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The tragic death of 12-year-old, Ava White in Liverpool City Centre sent a shockwave through the city region and beyond, and the outpouring of grief and tributes that followed highlighted a united community that is dedicated to fighting knife crime.
This commitment resonates through the clubs’ Youth Engagement teams who currently deliver secondary school-based programmes that aim to educate and empower young people to make a difference within their own behaviours to develop change within their communities.
With support from Merseyside Police and the NHS, Everton in the Community, LFC Foundation and Tranmere Rovers in the Community are collectively aiming to tackle County Lines and Child Exploitation throughout Merseyside.
The programmes seek to educate and encourage students to make the right choices and in-turn students use this education to develop a social action project aiming to educate others such as families, friends, schools and communities.
Everton in the Community, LFC Foundation and Tranmere in the Community are also committed to working together to develop and deliver collaborative activities and events, with the aim of reaching even more young people across the city to help tackle the issue of anti-social behaviour and knife crime. More details on these joint initiatives will follow soon.
Francis Hargreaves, LFC Foundation’s Youth Interventions Manager said: “Our community-based activities such as Premier League Kicks aim to engage with young people through the power of football, providing further targeted support to those who require additional one-to-one help. The aim is to reduce anti-social behaviour in communities which have high levels of deprivation by offering young people the opportunity to participate in positive activation within and outside school.”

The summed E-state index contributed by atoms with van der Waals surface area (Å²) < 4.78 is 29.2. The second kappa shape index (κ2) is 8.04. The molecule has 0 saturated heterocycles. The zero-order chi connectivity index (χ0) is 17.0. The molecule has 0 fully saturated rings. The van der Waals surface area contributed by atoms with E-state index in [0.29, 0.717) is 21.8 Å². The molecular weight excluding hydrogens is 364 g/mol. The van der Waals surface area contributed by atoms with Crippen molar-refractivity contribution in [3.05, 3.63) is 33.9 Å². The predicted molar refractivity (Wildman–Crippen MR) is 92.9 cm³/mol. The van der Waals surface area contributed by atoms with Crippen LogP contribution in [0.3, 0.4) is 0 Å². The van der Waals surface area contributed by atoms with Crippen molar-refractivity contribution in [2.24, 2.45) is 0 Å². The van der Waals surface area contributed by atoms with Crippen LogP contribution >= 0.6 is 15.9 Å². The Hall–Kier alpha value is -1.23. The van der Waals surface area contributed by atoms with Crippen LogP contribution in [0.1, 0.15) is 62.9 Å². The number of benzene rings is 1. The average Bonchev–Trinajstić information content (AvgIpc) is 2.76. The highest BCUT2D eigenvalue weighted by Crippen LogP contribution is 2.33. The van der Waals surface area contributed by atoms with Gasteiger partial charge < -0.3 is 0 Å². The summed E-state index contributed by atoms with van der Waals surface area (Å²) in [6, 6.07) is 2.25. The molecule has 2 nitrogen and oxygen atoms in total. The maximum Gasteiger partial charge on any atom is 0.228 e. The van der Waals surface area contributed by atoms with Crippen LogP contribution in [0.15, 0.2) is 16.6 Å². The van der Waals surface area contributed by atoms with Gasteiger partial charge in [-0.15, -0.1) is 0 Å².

Joe Rowe, Everton in the Community’s Youth Engagement Project Manager, said:
“Our Youth Engagement programmes raise awareness around significant issues in the city, such as knife crime, but also offer young people a solution and a choice to change their situation.
“It is vital we have a consistent presence for young people as they transition through primary and secondary education and provide them with access to positive activities outside of school, as well as giving them support when they need it.
“We will continue working hand-in-hand with organisations such as The Home Office, Merseyside Police and Crime Commissioner and our friends at LFC and Tranmere to inspire and empower young people to achieve positive social change.”
Tom Rowlands, Tranmere in the Community’s Youth Project Manager said:
“Together with our local partners and fellow Merseyside football clubs we are striving to reduce the increasing rates of serious crime.
“We are working to provide young people with positive opportunities to engage in, support them to be valuable citizens in the community and understand the consequences and severities that knife crime can involve for all.”
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